Otoacoustic emissions (OAE’s) are low level, inaudible sounds produced by the outer hair cells of the inner ear (cochlea). OAE’s can either occur spontaneously or in response to clicks or tones. When the hair cells of the inner ear are stimulated, they respond by sending information to the brain and by sending an “echo” back to the outer ear. This “echo” can be analyzed and recorded. OAE’s are usually present in individuals with a normal functioning cochlea but may be absent if even a mild conductive or cochlear hearing loss exists.
Some of the uses for OAE testing are:
- Screening tool for hearing loss in infants, newborns, very young children
- Identify functional or non-organic hearing loss
- Differential diagnosis between cochlear and retro-cochlear hearing loss
- Monitoring for medications that are toxic to the ear-it can detect cochlear dysfunction before actual hearing loss is present.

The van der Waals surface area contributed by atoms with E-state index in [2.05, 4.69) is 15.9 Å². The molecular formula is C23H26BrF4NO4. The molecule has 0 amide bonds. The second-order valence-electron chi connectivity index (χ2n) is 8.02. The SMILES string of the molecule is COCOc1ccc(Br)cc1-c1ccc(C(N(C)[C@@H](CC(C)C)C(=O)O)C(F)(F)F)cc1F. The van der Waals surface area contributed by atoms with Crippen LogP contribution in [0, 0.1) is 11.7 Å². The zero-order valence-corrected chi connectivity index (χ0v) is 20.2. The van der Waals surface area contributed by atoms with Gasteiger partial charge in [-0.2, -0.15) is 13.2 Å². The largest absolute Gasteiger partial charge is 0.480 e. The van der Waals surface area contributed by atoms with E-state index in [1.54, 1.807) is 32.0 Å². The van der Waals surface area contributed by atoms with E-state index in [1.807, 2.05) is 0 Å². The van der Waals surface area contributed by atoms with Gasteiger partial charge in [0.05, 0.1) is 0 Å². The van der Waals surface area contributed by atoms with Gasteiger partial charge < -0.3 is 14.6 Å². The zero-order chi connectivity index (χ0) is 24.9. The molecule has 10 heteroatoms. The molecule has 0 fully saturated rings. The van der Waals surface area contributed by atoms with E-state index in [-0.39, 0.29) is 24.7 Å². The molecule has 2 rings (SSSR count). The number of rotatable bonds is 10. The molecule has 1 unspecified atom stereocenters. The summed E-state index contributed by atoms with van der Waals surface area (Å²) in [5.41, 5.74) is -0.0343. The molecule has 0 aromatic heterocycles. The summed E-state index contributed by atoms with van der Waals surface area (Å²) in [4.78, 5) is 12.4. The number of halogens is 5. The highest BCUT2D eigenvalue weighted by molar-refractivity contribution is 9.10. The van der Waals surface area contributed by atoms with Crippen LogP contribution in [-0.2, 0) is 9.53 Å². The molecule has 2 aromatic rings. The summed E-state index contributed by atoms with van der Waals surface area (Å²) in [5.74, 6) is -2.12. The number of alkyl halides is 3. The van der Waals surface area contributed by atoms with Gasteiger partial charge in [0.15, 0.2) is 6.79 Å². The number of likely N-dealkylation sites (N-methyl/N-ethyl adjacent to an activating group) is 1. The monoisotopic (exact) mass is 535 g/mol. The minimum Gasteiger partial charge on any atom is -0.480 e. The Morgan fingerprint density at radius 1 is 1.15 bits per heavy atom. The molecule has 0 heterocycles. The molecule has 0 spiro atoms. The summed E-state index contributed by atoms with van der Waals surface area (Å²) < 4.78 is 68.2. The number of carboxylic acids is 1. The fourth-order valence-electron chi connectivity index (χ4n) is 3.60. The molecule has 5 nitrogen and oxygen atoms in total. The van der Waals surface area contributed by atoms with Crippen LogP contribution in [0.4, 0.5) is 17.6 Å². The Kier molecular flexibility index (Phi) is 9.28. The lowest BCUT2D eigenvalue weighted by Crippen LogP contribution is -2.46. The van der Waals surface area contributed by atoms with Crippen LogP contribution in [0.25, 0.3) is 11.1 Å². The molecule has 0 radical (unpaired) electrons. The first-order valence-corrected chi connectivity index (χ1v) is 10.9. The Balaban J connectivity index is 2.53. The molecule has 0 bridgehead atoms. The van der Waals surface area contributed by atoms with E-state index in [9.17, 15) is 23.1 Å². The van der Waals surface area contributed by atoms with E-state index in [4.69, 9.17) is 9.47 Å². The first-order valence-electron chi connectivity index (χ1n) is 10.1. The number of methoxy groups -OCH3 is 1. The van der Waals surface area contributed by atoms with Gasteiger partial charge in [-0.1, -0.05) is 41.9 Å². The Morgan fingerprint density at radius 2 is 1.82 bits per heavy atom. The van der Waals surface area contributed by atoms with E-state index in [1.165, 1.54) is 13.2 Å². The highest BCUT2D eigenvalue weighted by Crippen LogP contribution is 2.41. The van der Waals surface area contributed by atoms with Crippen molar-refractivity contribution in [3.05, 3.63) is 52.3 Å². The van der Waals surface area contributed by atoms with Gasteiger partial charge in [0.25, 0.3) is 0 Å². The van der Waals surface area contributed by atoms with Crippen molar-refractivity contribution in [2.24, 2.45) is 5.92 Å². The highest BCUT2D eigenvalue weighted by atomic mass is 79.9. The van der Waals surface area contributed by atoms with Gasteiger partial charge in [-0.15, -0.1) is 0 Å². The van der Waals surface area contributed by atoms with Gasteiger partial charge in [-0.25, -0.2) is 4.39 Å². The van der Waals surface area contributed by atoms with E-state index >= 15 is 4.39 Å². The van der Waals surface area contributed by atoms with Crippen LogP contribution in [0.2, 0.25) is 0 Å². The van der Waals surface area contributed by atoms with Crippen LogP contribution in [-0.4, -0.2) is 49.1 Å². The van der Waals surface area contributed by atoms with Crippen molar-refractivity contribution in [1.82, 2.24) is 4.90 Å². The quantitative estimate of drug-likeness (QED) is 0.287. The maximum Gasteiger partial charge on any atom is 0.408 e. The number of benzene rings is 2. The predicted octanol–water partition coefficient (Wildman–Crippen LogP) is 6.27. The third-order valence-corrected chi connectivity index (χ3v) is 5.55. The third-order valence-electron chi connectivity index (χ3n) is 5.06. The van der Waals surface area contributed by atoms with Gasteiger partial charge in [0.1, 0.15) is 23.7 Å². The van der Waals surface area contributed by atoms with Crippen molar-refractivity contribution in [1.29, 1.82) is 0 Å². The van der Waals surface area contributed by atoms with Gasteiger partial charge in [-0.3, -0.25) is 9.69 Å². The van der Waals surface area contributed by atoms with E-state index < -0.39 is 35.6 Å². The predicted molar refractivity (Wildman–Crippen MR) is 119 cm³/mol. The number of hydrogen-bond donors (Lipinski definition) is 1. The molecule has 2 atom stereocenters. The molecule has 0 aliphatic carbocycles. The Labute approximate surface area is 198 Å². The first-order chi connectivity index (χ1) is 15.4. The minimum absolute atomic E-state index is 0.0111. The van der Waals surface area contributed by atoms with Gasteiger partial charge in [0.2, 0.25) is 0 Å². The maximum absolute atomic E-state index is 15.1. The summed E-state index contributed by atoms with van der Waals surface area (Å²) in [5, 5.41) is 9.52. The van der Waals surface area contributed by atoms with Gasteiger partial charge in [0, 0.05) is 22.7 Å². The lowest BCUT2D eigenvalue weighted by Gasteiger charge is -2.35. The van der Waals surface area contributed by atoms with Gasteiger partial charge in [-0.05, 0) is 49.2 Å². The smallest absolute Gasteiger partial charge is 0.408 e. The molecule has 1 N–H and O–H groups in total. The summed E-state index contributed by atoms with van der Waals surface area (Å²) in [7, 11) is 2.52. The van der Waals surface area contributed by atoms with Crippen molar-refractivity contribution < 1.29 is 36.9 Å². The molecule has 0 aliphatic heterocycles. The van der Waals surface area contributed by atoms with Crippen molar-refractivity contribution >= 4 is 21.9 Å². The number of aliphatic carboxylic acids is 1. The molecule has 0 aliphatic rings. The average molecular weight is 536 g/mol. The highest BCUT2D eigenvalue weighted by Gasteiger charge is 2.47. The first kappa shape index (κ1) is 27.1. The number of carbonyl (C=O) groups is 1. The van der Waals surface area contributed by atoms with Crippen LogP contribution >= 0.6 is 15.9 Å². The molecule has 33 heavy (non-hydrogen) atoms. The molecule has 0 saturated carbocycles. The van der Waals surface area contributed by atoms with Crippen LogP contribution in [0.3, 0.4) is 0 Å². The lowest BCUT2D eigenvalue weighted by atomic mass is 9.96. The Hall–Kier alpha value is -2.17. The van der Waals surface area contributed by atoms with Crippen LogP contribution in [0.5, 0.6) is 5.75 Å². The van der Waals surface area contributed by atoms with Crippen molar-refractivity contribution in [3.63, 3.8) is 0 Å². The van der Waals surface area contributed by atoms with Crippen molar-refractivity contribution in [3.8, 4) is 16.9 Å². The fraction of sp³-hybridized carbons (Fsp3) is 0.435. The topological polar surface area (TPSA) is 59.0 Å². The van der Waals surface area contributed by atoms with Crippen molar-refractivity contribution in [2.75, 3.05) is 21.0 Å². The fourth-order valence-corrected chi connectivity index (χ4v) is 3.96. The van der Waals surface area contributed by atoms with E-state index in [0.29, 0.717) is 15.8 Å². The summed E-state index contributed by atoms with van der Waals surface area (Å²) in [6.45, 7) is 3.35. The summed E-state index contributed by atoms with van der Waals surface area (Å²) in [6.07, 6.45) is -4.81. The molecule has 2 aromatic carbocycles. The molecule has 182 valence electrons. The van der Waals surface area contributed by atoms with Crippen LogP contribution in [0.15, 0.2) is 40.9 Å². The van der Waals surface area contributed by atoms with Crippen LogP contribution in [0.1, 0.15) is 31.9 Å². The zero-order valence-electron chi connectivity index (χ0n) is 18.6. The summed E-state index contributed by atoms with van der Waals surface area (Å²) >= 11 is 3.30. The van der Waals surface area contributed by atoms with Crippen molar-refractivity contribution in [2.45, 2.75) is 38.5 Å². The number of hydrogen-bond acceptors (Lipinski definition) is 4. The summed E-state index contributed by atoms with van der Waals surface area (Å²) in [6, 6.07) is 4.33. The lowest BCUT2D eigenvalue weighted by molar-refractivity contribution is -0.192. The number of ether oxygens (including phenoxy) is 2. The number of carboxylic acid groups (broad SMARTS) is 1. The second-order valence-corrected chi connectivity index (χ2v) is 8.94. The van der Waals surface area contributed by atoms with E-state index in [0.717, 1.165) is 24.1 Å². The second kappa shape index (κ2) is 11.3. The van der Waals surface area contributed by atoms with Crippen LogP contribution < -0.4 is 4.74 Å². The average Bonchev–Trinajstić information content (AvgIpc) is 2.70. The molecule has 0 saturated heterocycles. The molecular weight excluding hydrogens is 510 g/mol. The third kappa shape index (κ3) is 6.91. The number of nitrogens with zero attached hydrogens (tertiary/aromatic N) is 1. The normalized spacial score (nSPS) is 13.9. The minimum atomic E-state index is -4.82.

- Noise/music exposure
- Excessive noise impacts the outer hair cells
- Can provide objective confirmation of cochlear dysfunction in patients with normal hearing
- Can provide early warning sign of cochlear dysfunction due to noise exposure before any hearing loss is evident
- May provide information regarding cochlear function in patients with tinnitus by identifying the cochlear region corresponding to the pitch of the tinnitus
During testing in a sound treated room, a soft probe tip (similar to a sound plug) is placed snugly in the ear canal. A series of clicks or tones are delivered through the probe tip. This probe also reads the very soft “echo” or cochlea’s response. It is important for the patient to sit very still and to remain relaxed and quiet during testing. The recordings are then printed and analyzed by the Audiologist. The entire test takes approximately 10 minutes.
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